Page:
As a result, Dror Israel delivered a rally on Oct. 27 unlike any that had taken place before. Gone was the somber music; popular musicians like Yehudit Ravitz played upbeat hits. Traditional speakers like President Shimon Peres and former Minister Yossi Sarid were replaced by new faces. There was very little talk of peace—but everyone agreed on the value of civil discourse. Four of the speakers were Orthodox and some of them settlers, including Danny Hirschberg, the head of the national religious youth group Bnei Akiva, whose members showed up in full force for the first time in the rally’s history. Hirschberg equated the Jewish “price tag” activists who have set fire to mosques in the West Bank with Anarchists Against the Wall, the radical leftist group that regularly stages protests against the separation barrier, condemning both. Only one left-wing political figure spoke: professor Yuli Tamir, a former minister of education.
No one should belittle the importance of reaching out to all elements of Israeli society, particularly those religious Zionists ostracized in the aftermath of Rabin’s assassination because the killer was “one of their own.” But the willingness of the left, as typified by their willingness to cede the rally to voices from the right, to gloss over the things Rabin died for—ending the occupation for the sake of Israel, if not for the sake of peace—is symptomatic of a dangerous trend in Israeli society. The social protests over the cost of living that swept the country in the summer of 2011 temporarily energized the left but hardly ever mentioned the Palestinians. Labor’s new leader, Shelly Yachimovich, prefers not to talk about the occupation, arguing that national security rhetoric has been used for years to take people’s minds off the truly pressing economic issues. Netanyahu, having uttered the phrase “two-state solution” early on in his latest term, has done little to pursue said solution. Lieberman has more creative plans that entail wholesale land swaps with Israeli Arabs—victims of the fear-mongering to which he owes his political career—set to start a new life as Palestinian citizens.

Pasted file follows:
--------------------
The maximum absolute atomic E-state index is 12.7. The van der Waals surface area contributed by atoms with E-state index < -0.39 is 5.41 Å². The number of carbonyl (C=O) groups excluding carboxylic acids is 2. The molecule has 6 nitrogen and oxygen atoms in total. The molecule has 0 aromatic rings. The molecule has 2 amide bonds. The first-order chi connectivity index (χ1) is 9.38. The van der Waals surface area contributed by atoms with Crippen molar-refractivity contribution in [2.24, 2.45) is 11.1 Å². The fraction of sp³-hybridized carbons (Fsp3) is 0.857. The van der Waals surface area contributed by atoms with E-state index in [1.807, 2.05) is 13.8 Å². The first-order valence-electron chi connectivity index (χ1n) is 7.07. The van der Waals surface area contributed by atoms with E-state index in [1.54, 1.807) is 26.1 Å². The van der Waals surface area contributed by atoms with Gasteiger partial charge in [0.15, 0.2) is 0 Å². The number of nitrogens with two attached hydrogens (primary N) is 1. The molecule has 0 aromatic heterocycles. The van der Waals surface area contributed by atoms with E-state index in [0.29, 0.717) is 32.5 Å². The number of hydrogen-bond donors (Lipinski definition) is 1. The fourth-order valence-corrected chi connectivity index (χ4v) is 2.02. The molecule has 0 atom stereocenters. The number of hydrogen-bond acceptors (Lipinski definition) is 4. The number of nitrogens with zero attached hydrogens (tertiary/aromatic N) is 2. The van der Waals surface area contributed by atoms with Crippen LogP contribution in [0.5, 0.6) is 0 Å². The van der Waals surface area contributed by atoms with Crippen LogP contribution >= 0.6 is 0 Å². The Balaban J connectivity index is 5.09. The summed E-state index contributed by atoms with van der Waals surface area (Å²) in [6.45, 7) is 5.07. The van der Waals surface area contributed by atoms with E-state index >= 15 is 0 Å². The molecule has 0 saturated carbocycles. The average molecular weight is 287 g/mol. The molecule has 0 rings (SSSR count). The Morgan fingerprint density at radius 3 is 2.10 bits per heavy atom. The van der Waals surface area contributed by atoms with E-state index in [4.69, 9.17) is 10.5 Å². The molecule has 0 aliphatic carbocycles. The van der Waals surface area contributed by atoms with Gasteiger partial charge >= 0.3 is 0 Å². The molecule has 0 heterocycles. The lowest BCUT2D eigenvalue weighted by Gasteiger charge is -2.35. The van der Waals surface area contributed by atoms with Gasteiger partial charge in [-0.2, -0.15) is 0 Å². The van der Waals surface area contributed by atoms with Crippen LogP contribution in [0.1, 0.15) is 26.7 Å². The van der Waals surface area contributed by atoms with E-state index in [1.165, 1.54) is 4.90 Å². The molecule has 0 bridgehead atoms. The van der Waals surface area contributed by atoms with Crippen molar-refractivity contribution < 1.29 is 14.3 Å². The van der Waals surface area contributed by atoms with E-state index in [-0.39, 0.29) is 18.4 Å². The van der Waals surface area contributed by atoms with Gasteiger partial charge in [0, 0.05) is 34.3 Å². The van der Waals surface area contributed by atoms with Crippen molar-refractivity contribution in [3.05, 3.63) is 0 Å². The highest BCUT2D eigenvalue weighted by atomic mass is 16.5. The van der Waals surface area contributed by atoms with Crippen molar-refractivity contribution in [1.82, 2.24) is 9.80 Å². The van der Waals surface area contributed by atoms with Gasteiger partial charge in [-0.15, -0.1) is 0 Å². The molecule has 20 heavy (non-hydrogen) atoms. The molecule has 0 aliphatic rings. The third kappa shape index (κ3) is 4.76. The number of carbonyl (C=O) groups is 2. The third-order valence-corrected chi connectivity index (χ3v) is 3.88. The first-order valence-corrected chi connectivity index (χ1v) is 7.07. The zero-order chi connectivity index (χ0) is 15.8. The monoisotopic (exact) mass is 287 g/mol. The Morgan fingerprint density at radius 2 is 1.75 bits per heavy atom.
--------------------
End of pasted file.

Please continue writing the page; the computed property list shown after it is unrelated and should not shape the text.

There are many good reasons Israelis don’t have it in them to give peace a chance: The daily rocket fire on Sderot is a constant reminder of one of them. But the cold, hard demographic facts show an Israel fast approaching a Jewish minority between the River Jordan and the Mediterranean Sea. The arithmetic is simple: A democratic state will no longer be a Jewish one. This was the inconvenient truth that Rabin came to terms with two decades ago, and it is what his self-proclaimed torch-bearers should be convincing the Israeli public of now. Instead, they are shirking the task, leaving the right to address the public’s security concerns.
The issues facing Israel—an Iran on the verge of nuclear breakout, integrating haredim and Israeli Arabs into Israeli society, lowering the cost of living, and the question of how to avoid a one-state solution that will be the end of the Zionist project—are existential and cannot simply be shrugged off. At the very least, the Israeli public is entitled to politicians on both sides willing to face the issues head on. Rather than squabble over Rabin’s legacy, the leaders of parties like Labor would do well to remember what his government actually did: doubled and tripled investments in infrastructure, education, and welfare, made peace with Jordan, and reached out to the PLO because it was the least bad thing to do. Seventeen years later, on the eve of his death, it’s an agenda worth considering.